Most of us have a pretty vast DVD collection, and while we’re gradually updating it to the better quality of Full HD, there are still loads of DVDs sold daily for things that either won’t really gain anything at the higher resolution or help people save a buck or two.
TV shows are a great example of this, with Blu-rays from TV shows costing as much as $20 or $30 more than their DVD counterparts, and in many of these, the higher definition video may not bring anything.
With that in mind, we brought with Luc Besson’s “The Fifth Element” and the first season of BBC’s “The Office” to see what this older format looks like on the big 4K screen.
The results aren’t amazing, with lots of jagged diagonal lines, obvious over-sharpening, and some blur. None of this is all that surprising, especially given the amount of upscaling going on here, with 4K being over ten times the resolution DVD has to work with.
In “The Fifth Element,” 3D effects looked more like models, and noise and softness were both obvious. ‘
The original British series “The Office” was obviously not designed for either the resolution or scale on offer, but it gave us an indication as to what TV would look like, and while it wasn’t amazing, it was certainly watchable.
Interestingly, the Super Resolution interpolation technology doesn’t seem to make a difference with DVDs, and whether we switched it on or off, it still looked the same.
Sitting at least a metre back, you’re still not getting the best experience ever, but it’s certainly watchable, even if it’s not anywhere near the best representation of what an 84-inch 4K TV is capable of.
Web browsing, YouTube and online video
Ever since their introduction in 2011, Smart TVs have been the next big thing, next to that whole 3D thing, of course, and here on the 84 inch UDTV from LG, you can surf the web with a massive screen.
Like the flagship LG TVs we saw this year, the hub and web browser are still here, allowing you to type in the name of your site using an on-screen keyboard, or search Google using the voice control on the magic remote, which works a treat provided you speak clearly.
Surfing the web is obviously very big here, and it’s quite easy to read various websites sitting around a metre back.
With still information on screen, we took this opportunity to get up close and personal with the screen, capturing some of the eight million pixels with our digital microscope, showing just how much clarity there was on this set.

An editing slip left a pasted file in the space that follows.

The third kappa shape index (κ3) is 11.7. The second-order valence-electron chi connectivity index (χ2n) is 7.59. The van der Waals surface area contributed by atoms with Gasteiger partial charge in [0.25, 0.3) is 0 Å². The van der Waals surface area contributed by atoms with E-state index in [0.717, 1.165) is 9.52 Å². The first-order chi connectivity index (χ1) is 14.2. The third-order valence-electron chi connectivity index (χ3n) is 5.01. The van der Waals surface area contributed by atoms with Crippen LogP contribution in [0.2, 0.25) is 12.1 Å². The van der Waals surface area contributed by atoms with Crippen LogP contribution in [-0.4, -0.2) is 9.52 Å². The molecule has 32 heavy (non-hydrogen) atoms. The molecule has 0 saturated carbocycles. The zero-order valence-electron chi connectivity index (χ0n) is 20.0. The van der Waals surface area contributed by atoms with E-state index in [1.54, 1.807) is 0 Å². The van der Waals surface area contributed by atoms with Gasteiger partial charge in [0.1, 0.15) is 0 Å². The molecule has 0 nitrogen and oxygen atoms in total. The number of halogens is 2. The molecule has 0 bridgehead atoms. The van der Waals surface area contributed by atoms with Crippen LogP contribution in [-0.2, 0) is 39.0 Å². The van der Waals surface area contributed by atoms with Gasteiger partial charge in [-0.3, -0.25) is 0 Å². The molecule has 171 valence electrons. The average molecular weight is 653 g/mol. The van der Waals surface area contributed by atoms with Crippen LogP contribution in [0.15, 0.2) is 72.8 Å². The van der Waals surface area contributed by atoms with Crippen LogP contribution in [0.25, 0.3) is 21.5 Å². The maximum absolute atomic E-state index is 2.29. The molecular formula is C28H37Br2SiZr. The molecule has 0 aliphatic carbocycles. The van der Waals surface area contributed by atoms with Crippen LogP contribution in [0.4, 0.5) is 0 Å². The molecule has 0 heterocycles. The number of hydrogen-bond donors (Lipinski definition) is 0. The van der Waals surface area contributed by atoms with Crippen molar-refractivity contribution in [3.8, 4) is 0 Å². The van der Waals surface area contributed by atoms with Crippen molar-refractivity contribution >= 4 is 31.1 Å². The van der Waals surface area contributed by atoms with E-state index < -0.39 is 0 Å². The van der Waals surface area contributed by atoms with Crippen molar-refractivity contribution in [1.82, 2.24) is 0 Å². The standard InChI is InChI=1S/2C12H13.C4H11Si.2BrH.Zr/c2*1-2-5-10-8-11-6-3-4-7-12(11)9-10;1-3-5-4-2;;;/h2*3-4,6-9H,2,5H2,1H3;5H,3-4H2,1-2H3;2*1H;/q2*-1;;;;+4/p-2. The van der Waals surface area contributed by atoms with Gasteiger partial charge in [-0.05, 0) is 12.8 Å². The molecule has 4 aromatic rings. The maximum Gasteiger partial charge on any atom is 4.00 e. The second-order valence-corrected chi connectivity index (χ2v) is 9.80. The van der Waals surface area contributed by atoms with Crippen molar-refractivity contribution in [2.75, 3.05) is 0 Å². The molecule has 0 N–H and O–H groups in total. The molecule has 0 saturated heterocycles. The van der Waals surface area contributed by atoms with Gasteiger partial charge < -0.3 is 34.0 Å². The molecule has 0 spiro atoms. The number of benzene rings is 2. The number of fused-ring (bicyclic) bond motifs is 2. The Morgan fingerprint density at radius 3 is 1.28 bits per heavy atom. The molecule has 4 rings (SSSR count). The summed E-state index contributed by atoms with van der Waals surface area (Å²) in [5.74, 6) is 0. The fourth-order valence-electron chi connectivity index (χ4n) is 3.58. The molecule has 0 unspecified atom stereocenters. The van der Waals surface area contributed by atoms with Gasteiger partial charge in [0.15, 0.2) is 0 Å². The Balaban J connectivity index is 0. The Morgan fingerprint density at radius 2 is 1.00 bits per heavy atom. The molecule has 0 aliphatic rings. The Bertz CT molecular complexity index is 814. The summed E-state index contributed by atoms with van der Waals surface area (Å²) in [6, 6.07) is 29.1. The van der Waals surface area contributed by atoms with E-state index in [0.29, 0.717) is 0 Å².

Over on the side of YouTube and online video, quite a bit of this content even manages to look just as good a DVD playback, possibly even better.
Of course, it depends on the source you’re watching from, but some of the high definition YouTube videos we watched, as well as content streamed from LG’s hub looked excellent.
None of it was quite the super amazing ultra high def material you may expect for a 4K TV, but it looked good nonetheless, and proved that online content could look great on such a big screen.
4K and the future
We’ve said it before, but there’s virtually no readily available 4K content yet, outside the three small movies that cost an arm and a leg to buy.
You can order one, if you like, with “TimeScapes” in 4K for either $100 on a USB stick or $300 on a hard drive. That’s not cheap, especially for a movie you’ve never seen that just shows off what your TV can do.
But regular movies – Hollywood blockbusters and the like – are not available for your 4K TV. Not yet, anyway.
One of the problems here is there’s no delivery mechanism, with Blu-ray not really ready to support the massive 200-300GB movie sizes, and internet connections and download caps not quite at the point where streaming 4K is logical.
Maybe when the National Broadband Network arrives, but only then.
Until someone finds a way to deliver more movies in Ultra Definition video, you won’t find much in a resolution designed for the 84 inch TV, so you’ll want to stick to your 1080p Full HD Blu-ray discs and video games.
While two hours is hardly enough time to form a review, we can say that the 84 inch TV from LG is pretty impressive, and if you’re after the biggest screen you can find and a technology that shows a massive window in the future, you can’t really go beyond this.
We can’t say that this will be necessarily be the best screen for your current collection, and you may get better results with a readily available 74 or 80 inch Full HD TV, but if you have to be at the forefront of tech, than the $16,000 price and early adopter fee shouldn’t scare you off too much.